ShockYa: Music has been another big passion in your life. You’ve played with Buckethead, and released albums. Has that been a big part of your life since childhood, and what creative urges does that satisfy that acting maybe doesn’t?

BM: Yeah, music was always something that was prized in my family growing up. My mom was a dedicated boogie-woogie piano player — she loved Scott Joplin and Fats Waller, and practiced and played a lot. My two brothers and I were all given piano lessons, but for me it felt like the Bataan Death March. My younger brother is a really great piano player and my older brother also plays quite well. I didn’t really like it, so [where] I ended up finding my bliss was (in) percussion. I started, I think, on the dashboard of the family car and on the bottom of wastebaskets, and finally I got my first set of bongos at an early age. I still have those, and a Haitian voodoo drum. I love banging on things. And my brothers and I had a little band… when we were back in high school. I played drums and did vocals and harmonica, my younger brother played piano, and my older brother played bass. That kind of started it. When I worked with Buckethead… [that experience] actually put me in good stead because with Buckethead what you see is what you get — you might see him one day and then not hear from him for six months. So if you do something and then want to change something tomorrow that chance may never happen. You have to be quick on your feet. So with the Cornbugs, the band that Buckethead and his drummer Pinchface and I had, we ended up with about five CDs worth of material, and we never did a second take. We basically just made it all up on the spot. And [that] spontaneity was great, though of course it doesn’t hurt to work with the greatest guitar player on the face of the Earth. My latest CD is with a musician named Rani Sharone, who has a band called Stolen Babies. We have a (side project) called Spider Mountain, and a CD called “No Way Down,” and what’s great about that is that Rani is much more of a composer, and has a studied approach. So that was the first time that I really had a chance to construct songs (in a traditional fashion). We actually used the same producer, Travis Dickerson, who helped with all the Cornbugs CDs. It’s a whole different sound — Spider Mountain is kind of a dark carnival, Danny Elfman-type sound. And then thanks to “Repo!” I’m great friends with (Nivek) Ogre, the lead singer of Skinny Puppy. He asked me to do some spoken word on one of his solo albums, “The Devil Is In My Details,” and that was a lot of fun too.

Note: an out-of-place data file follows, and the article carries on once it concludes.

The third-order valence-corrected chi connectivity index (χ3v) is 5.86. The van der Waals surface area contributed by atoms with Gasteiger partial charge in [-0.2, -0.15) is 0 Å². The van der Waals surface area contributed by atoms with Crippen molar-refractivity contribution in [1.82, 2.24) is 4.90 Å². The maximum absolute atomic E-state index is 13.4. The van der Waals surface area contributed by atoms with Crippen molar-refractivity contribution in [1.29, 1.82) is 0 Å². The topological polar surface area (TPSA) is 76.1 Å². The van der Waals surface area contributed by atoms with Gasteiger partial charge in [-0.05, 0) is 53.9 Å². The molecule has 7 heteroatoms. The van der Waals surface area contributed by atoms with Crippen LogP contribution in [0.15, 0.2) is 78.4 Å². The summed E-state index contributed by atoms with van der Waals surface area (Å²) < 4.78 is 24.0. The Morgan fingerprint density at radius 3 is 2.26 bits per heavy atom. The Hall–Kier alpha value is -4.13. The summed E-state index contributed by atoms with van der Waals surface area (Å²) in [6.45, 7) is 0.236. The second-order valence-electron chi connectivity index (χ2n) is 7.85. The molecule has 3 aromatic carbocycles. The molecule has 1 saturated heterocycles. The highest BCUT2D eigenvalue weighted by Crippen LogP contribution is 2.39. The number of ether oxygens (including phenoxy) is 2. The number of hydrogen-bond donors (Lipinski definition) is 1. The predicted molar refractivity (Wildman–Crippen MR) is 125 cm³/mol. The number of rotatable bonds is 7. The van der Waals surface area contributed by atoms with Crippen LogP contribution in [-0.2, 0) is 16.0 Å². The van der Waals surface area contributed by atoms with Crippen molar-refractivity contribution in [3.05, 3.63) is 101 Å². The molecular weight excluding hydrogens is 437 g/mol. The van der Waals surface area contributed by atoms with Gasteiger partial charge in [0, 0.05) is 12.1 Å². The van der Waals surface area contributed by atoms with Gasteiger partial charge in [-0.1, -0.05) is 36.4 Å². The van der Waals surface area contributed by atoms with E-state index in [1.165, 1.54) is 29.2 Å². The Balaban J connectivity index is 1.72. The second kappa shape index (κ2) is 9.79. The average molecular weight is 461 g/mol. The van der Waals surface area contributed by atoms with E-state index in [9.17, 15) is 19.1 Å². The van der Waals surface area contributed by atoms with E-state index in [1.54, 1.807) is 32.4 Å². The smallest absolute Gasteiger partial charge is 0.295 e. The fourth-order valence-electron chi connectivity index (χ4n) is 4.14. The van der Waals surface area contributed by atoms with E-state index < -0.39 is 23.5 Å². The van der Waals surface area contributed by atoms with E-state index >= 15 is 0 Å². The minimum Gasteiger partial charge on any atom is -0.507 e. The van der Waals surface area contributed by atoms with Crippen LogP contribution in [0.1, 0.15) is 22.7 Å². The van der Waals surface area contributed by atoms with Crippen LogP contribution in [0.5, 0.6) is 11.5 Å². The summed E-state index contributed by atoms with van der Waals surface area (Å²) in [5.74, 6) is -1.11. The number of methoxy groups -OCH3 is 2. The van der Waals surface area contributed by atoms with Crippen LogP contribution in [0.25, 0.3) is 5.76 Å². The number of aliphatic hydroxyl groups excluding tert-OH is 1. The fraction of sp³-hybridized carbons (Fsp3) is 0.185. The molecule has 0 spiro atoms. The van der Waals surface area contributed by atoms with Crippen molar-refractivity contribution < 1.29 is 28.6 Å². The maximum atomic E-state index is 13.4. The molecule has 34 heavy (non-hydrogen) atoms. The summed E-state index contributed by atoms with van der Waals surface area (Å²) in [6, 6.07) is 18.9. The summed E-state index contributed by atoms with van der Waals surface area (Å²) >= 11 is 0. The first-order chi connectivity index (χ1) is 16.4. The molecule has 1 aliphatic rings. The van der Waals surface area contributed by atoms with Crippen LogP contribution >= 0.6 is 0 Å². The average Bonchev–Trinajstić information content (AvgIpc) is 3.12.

ShockYa: You mentioned “The Texas Chainsaw Massacre 3D,” which releases next [January], I believe. What can you tell us about that?

BM: We shot that in and outside of Shreveport, Louisiana, and the week that I worked on it, I think the temperature was about 104 degrees, with 90-plus-percent humidity. So that was its own challenge. I play the cook, Drayton Sawyer, and that was also loads of fun. I certainly wasn’t trying to fill the shoes of the late, great Jim Siedow, but we were personal pals, so I considered it a honor to be handed his legacy. And it basically begins where the original “Texas Chainsaw Massacre” ends, so that’s exciting. It turns out that the movie rights for the original “Chainsaw” are different than the movie rights to “Chainsaw 2,” and so there was no Chop Top in the original “Chainsaw,” so that was my gig. I tried to look and act like Jim Siedow, but I think that’s a little impossible. [laughs] But hopefully I captured his posture and speech patterns and spirit. …I hope we break the mold and kick some honest horror butt!

Written by: Brent Simon

Bill Moseley

By Brent Simon

A graduate of the University of North Carolina at Chapel Hill, Brent Simon is a three-term president of LAFCA, a contributor to Screen International, Newsweek Japan, Magill's Cinema Annual, and many other outlets. He cannot abide a world without U2 and tacos.